ANZ offers paid leave to trans employees

ANZ offers paid leave to trans employees

ANZ has joined Westpac in offering staff paid leave to appropriate the opposite sex.

Staff can now be paid to change costumes, make up a new name and become a daily drug user all for the sake of appearing as the opposite sex. The bank announced they could take leave for “any aspect of gender affirmation, whether it's social, medical or legal.”

Besides the six weeks of paid leave, it will also encompass twelve weeks of unpaid leave and will be added on to the normal leave entitlements granted to workers.

ANZ's Diversity and Inclusion Lead, Fiona MacDonald, said: 'This is another example of ANZ's ongoing commitment to the LGBTIQ+ community and creating an inclusive culture where our people feel a sense of belonging and comfortable to be their authentic selves.'

How is it ‘authentic’ when the person has to make up a new name, change costumes, become a daily drug user and undergo surgery to appear as something they are not? How is it ‘authentic’ to deny science and ignore reality? How is appropriation, imitation and make-believe authentic?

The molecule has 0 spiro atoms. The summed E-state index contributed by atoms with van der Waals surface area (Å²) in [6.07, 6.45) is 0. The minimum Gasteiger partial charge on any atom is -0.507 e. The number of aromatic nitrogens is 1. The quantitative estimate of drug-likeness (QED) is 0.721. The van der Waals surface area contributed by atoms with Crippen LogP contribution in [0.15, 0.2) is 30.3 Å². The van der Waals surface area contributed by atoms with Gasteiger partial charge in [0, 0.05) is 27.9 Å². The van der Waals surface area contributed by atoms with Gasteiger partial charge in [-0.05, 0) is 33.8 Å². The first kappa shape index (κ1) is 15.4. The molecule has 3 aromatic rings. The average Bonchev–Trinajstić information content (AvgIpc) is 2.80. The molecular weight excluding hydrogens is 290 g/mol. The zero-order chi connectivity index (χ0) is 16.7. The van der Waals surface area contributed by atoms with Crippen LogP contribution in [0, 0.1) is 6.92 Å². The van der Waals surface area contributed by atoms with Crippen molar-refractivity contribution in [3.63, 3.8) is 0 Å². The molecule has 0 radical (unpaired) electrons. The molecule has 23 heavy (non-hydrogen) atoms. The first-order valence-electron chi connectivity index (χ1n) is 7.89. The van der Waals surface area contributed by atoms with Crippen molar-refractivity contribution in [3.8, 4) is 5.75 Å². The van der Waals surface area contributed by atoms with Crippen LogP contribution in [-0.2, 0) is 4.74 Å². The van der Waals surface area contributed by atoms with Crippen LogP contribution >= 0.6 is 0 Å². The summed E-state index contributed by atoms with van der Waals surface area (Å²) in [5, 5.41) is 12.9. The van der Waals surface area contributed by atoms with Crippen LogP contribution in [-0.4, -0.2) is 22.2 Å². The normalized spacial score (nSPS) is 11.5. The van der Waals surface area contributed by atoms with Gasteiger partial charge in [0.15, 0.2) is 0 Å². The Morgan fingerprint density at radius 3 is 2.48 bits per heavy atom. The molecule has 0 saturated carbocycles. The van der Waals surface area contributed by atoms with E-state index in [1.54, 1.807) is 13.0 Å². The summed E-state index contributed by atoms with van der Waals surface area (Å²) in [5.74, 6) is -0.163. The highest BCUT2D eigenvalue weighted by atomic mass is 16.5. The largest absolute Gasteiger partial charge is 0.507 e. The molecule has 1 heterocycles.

The bank then broke down the different ways an individual can 'affirm their gender' through either social, legal or medical means.

They described social affirmation as changing pronouns, changing your name or 'adopting the dress and style of presentation that better aligns with their gender identity and expression'.

Medical affirmation includes gender transition surgery, hormone therapy, recovery from procedures or medical appointments to discuss surgery or therapy.

Finally, legal affirmation involves legally changing your name or altering your name and gender on your ID and personal documents.

Binary spokeswoman, Kirralie Smith, said the move was utterly absurd.

“Adults are free to identify however they please. They can play dress ups, change their name and become dependent on drugs in their own time, it doesn’t need to be endorsed by employers with other employees forced to comply and carry the load,” she said.

“Banks and other organisations should stick to providing the best services in their sector instead of jumping on the virtue signalling bandwagon.”